I’m taking a one-day break from my usual content to ask you a really important question–Are you registered to vote? Registration deadlines are coming up, and remember, as (fictional) President Barlett said…

decisions

If you live in the US, you can find out the voter registration rules in your home state here.

Expats and military serving abroad should go here for voter registration help

 

We will return to our regularly scheduled smut shortly

Totally Bound/Pride Publishing are now on sale at WH Smith stores in the UK!

As a Totally Bound author, I’m so excited to announce that some Totally Bound and Pride Publishing titles will be on sale at WH Smith stores in the UK!

The first forty titles includes Darkening by Ashe Barker, who guest posted about her series on my blog. Congratulations!

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To celebrate the new partnership, WH Smith is running a content where you can win all forty titles! Click here to enter.

Misadventures in Marketing

Capturing the Moment has been on sales for just over two months now (three if you count the Totally Bound early downloads). Here are some of the promotional tools I’ve used and how they have/n’t worked. Opinions are purely based on my experiences, your mileage my vary.

 

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Bookmarks

Totally Bound provided me with the jpegs to make bookmarks and postcards. I thought (and still think) that the bookmark is the better promotional tool. It fits into my wallet, and I can hand it out like a business card. That said, ordering 500 was absurdly optimistic on my part.

Given that I live in Singapore, there aren’t romance conventions where I can pass them out as swag. I assume over time I’ll eventually pass them out, but I think next time I’d keep it to 100 bookmarks at most. Specific to Singapore as well is the problem that it is a conservative, uptight culture. People generally are uncomfortable/don’t know what to do with the idea of erotic romance.

Virtual Book Tour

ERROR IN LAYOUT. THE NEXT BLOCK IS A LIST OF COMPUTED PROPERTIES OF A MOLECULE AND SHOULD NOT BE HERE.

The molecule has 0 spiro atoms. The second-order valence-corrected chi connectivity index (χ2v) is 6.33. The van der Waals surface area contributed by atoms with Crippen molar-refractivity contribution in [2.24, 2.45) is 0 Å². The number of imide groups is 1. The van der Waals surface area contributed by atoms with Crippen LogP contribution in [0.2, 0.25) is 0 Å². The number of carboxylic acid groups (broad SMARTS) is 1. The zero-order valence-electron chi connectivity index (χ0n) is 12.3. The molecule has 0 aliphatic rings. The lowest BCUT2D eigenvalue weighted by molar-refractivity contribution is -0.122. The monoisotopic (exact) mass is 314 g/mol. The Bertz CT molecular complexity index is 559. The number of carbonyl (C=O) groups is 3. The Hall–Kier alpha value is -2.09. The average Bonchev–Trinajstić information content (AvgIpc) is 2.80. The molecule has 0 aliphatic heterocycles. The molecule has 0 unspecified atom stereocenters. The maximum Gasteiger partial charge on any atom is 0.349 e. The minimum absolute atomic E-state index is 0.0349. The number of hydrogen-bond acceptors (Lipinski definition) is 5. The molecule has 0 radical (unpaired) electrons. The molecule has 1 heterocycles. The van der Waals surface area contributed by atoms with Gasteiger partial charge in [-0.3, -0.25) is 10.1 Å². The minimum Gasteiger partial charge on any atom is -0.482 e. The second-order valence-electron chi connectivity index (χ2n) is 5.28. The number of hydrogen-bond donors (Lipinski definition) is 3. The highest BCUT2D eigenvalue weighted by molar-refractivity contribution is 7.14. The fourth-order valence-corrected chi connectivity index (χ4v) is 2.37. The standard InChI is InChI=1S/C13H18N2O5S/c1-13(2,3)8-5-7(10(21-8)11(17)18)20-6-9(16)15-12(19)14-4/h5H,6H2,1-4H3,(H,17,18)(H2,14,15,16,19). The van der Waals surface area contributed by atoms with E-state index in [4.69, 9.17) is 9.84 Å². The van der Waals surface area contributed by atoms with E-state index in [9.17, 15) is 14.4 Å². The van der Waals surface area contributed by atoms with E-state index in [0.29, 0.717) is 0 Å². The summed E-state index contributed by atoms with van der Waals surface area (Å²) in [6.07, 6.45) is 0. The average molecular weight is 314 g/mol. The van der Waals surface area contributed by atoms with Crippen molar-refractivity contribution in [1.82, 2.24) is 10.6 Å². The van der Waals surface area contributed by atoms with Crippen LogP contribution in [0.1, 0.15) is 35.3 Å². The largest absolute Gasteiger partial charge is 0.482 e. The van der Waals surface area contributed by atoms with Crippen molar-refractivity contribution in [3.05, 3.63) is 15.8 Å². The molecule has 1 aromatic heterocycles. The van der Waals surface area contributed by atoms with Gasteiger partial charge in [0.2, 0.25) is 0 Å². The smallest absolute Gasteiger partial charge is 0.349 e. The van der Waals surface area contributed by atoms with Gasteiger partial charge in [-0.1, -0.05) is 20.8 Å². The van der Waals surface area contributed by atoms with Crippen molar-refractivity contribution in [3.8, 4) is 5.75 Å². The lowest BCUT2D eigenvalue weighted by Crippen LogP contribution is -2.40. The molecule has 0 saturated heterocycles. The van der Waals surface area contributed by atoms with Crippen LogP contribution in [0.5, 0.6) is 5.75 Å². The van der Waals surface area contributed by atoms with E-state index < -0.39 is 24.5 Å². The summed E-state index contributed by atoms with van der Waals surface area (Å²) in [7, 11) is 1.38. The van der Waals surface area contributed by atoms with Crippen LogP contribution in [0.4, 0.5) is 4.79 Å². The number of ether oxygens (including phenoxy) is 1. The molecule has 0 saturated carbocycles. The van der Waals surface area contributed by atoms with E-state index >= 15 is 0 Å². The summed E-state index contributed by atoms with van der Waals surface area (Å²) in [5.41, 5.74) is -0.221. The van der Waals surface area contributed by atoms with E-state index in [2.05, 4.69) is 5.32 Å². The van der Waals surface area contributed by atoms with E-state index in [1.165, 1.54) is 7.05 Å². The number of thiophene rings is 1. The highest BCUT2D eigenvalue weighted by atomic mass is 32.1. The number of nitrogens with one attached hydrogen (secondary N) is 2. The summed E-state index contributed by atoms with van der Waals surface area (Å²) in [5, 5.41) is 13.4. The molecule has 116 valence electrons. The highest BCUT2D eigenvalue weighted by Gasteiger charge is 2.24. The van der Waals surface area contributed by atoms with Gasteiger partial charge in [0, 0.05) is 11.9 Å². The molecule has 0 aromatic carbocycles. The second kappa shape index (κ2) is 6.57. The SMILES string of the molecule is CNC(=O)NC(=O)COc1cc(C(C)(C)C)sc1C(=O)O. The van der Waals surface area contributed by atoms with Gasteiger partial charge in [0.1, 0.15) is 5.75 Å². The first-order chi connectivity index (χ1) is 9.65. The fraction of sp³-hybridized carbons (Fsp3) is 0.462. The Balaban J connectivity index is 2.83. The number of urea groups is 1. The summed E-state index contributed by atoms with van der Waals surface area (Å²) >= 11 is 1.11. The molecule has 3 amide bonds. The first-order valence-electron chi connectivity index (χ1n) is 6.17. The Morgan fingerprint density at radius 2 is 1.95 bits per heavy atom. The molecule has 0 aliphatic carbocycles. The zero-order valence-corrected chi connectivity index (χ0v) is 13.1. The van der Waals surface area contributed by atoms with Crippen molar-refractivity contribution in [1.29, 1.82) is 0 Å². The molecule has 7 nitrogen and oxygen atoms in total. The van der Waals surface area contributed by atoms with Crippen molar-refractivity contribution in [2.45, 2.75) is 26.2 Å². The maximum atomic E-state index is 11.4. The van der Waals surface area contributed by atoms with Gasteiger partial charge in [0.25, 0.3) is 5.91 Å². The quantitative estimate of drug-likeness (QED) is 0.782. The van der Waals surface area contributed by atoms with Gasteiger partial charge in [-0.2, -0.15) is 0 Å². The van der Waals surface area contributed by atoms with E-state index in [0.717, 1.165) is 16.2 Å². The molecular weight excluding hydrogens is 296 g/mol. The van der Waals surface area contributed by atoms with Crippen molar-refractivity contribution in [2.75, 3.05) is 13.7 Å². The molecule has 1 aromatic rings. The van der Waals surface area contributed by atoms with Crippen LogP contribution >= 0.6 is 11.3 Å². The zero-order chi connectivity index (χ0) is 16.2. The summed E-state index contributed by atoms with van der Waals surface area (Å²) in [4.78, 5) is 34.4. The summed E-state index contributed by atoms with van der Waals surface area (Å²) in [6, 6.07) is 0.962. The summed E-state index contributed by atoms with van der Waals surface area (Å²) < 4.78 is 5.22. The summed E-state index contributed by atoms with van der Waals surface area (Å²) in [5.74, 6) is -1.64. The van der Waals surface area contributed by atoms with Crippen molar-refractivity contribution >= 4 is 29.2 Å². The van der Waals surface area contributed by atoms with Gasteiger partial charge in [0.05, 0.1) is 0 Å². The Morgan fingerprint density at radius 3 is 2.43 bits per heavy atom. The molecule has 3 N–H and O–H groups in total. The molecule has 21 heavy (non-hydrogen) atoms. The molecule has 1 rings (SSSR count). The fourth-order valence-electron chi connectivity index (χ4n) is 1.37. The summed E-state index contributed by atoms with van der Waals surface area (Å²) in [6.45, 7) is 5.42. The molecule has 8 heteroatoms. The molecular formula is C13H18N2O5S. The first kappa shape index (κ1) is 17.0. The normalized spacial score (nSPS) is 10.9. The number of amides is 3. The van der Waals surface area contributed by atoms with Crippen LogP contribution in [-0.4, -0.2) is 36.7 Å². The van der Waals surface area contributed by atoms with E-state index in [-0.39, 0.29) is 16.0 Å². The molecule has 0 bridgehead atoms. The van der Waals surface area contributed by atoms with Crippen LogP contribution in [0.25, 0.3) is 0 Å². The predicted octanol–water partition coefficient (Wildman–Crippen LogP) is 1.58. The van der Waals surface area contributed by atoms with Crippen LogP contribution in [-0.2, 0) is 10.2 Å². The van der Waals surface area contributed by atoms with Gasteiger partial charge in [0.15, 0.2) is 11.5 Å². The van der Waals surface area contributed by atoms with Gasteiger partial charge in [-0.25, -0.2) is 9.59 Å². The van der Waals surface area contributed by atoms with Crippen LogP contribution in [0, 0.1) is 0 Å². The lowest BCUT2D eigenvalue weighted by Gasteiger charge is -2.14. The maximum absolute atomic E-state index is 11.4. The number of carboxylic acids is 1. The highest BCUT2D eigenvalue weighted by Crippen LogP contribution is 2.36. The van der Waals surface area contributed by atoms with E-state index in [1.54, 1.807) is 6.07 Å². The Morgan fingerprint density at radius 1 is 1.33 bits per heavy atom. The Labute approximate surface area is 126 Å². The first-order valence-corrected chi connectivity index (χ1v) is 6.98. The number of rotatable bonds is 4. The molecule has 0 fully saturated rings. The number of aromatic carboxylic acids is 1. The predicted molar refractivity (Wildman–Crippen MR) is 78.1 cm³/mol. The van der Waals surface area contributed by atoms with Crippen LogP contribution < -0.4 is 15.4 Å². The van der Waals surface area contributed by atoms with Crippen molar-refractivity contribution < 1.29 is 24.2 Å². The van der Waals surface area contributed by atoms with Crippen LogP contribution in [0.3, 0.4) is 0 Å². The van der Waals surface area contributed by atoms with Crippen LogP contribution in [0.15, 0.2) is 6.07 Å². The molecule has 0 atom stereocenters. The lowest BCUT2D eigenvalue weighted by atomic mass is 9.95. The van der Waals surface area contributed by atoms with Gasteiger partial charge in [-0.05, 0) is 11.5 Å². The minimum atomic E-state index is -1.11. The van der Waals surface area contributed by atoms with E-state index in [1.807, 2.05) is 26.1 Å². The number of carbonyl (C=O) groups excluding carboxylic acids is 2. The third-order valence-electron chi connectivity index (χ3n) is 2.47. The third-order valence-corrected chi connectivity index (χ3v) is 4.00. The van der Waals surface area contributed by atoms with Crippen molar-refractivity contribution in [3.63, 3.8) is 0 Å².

Eight different friends/bloggers were kind enough to let me guest post about my book before health problems made me pause the tour. I think that touring can be very effective to connect with a new audience, and it presents the opportunity to give out some of the free copies that Totally Bound provides to its authors.

It can be difficult to come up with topics, so here are some of the ones I used

  • How my experiences in Siem Reap inspired my setting
  • What music influenced me when writing Capturing the Moment
  • I interviewed my main characters, one at a time
  • I talked about how my main characters resembled myself and my spouse
  • I talked about writing persons of color as a white author
  • I was interviewed by two friends

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Amazon Giveaways

I gave away fifteen copies of Capturing the Moment. There were several lessons I learned about giveaways

  • Pick a reasonable number of books to give away (I suggest five to ten)
  • If you’re picking a ratio 1:5 finished the giveaway in less than an hour. 1:50 meant that I only gave away a few over two weeks.   My suggestions is to give away at a rate of 1:15 or 1:20.
  • I thought that I was asking people to follow my author page, but it actually had them following my personal reviews. In the end I think it’s easier to give the books away without any condition.

I then tried the experiment of giving away 10 books, but with a 1:50 win rate. Over two weeks just under two hundred people had entered and only three books had been given away. I did a first-come, first-serve giveaway for the seven books that were left over.

I have not gotten even one review, positive or negative from these giveaways. I don’t have figures from Amazon that tell me how many people who didn’t win still bought my book.

 

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Facebook Ads

I tried no less than ten different times to buy a facebook ad. My ads were rejected because RJ’s chest violated nudity standards, that my amazon book page was for “adult” material, and that my blog was also objectionable. I’m told that some people have been able to get FB ads through, but that FB rejects ads from everywhere at a high rate. (A friend is an editor for a diabetes magazine and they’ve had roughly half of their ads rejected for reasons that include “needles are icky.”) I am of the opinion that after you get three or five rejections, just move on.

Self Promotion